July/August 2002

Knowledge Management Pilot Delivers Benefits to Pharmacists


The first pilot of Catholic Health Initiatives’ knowledge management initiative is giving pharmacists more time to focus on patients and maximize the effectiveness of shared resources. The pilot is improving pharmacists’ ability to access and share best practices by cataloging and storing information in an electronic document repository. "Knowledge management is not a new concept to Catholic Health Initiatives," said Colleen Fedders, director of knowledge management at Catholic Health Initiatives. "It is the idea of enabling people to continuously learn and apply knowledge by giving them access to the knowledge they need in a context they can use. We are connecting the people, processes and technology to make knowledge management more effective." The goals of the pilot project are to:
  • Improve collaboration in developing leading practices across Catholic Health Initiatives pharmacies.
  • Provide a way for pharmacists to share knowledge with their peers.
  • Enable faster, more efficient implementation of cost-saving initiatives.
"For example, every pharmacist is responsible for staying up to date on research into new drugs and new uses for drugs already on the market," said George Hill, director of pharmacy for Catholic Health Initiatives. "Now, when one pharmacist reviews a set of research findings, he or she can add that information to the knowledge management database. This should reduce the collective time our pharmacists spend reviewing literature and allow all of our pharmacists to spend more time focusing on patients. "We can also share programs across the organization," he continued. "For example, Saint Joseph Hospital in Lexington, Ky., has an excellent pain management program. Saint Joseph’s pharmacists have added the program to the knowledge management effort. Now, other market-based organizations can use the St. Joseph program as a template and simply customize it to meet their needs." A critical first step of the pilot program was defining the content and structure of the knowledge management database. Volunteers from market-based organizations that participated in the pilot program answered questions such as:
  • What information should be included?
  • How should it be organized?
  • Who will use it?
  • Who will own it?
For now, public folders in Catholic Health Initiatives’ Microsoft Outlook system are serving as an interim document repository until a national task force can select document management software for the entire knowledge management initiative. Pharmacy’s public folders are maintained by pharmacy experts across Catholic Health Initiatives. "The people who use the information are the same people responsible for populating, updating and maintaining the system," said Fedders. "This is key to the success of the program." The next step was educating pharmacists about the new system. Hill and Fedders conducted training sessions for pharmacy directors in May, which enabled the directors to educate their staff members. In addition, the team developed a manual that includes step-by-step education on how to use public folders. When Catholic Health Initiatives pharmacists hold their annual meeting in October, Fedders and Hill will deliver an update on the program, including an evaluation of usage rates. "This is an evolving process," said Fedders. "As people become comfortable using this system, we anticipate that they will have many recommendations to improve its efficiency and ease of use." Volunteers for the Pharmacy Knowledge Management Pilot Program include: Michael Bonck, RPh St. Joseph Medical Center, Tacoma, Wash. Beth Eagleton, RN St. John’s Regional Medical Center, Joplin, Mo. Colleen Fedders Catholic Health Initiatives, Denver, Colo. George Hill, RPh Catholic Health Initiatives, Erlanger, Ky. Stephen Johnson, RPh St. Anthony Central Hospital, Denver, Colo. Bill Mitchell, MD Catholic Health Initiatives, Denver, Colo. Brian Sullivan, RPh St. John’s Regional Medical Center, Joplin, Mo. Durran Taylor, RPh Saint Joseph Hospital, Lexington, Ky.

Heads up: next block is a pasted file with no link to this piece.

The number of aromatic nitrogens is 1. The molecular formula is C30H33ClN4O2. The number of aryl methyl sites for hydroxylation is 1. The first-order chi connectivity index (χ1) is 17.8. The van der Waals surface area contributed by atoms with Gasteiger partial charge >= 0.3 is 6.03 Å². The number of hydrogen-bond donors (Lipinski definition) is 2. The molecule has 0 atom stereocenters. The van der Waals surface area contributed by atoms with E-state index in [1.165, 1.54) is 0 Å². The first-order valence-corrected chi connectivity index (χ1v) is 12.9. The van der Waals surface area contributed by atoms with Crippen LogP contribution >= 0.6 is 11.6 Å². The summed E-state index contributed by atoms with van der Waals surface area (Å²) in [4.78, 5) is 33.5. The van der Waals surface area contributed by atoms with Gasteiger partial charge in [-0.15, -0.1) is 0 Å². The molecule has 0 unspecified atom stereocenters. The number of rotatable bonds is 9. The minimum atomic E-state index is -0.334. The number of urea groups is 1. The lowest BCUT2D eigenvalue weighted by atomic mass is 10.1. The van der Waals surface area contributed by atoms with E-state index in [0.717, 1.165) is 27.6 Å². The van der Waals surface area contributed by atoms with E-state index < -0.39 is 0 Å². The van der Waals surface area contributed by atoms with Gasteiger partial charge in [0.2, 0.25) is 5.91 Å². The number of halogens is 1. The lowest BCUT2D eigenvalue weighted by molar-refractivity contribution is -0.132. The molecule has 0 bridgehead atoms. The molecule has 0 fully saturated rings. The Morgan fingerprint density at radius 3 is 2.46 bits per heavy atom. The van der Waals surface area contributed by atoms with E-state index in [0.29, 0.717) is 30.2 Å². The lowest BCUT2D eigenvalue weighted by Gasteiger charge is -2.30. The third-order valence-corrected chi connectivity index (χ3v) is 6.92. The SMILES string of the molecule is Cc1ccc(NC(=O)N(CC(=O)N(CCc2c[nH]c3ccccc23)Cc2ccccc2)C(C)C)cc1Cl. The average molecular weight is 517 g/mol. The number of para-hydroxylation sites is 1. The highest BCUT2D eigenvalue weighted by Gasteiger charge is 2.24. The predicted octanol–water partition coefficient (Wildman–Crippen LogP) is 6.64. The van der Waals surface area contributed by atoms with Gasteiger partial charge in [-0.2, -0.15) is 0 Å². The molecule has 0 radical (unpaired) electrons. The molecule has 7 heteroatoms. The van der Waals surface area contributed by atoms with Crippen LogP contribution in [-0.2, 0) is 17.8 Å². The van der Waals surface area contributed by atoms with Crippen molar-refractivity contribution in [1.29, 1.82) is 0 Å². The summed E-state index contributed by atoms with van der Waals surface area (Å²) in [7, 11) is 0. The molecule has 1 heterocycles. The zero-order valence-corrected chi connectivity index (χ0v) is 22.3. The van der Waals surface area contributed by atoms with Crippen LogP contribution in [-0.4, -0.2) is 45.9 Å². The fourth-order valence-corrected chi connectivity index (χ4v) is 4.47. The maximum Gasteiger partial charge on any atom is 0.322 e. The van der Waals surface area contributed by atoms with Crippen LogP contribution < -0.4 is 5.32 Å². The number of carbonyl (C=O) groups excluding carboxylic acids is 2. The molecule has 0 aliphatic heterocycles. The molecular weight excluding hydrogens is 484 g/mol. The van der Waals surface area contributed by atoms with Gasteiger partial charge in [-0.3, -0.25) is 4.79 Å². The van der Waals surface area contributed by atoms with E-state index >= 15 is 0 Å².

What is Knowledge Management? Knowledge management helps an organization reach its goals by providing access to and supporting the application of information, and by promoting learning throughout the organization. Creating this type of learning environment requires practices, systems and a culture that encourages the continuous sharing of experiences and learnings. A successful knowledge management system:
  • Motivates knowledge sharing through reward and recognition.
  • Provides information when it is needed, and in the right context, for effective decision-making.
  • Connects people and encourages the application of learnings that add value to the organization.
"The goal of Catholic Health Initiatives’ knowledge management program is to create the ability to tap into our own expertise so that we can continuously learn from each other and improve our services," said Fedders. "Over time, we hope to have a program that will be an effective enabler for every goal of our organization." For more information, contact Colleen Fedders at colleenfedders@catholichealth.net.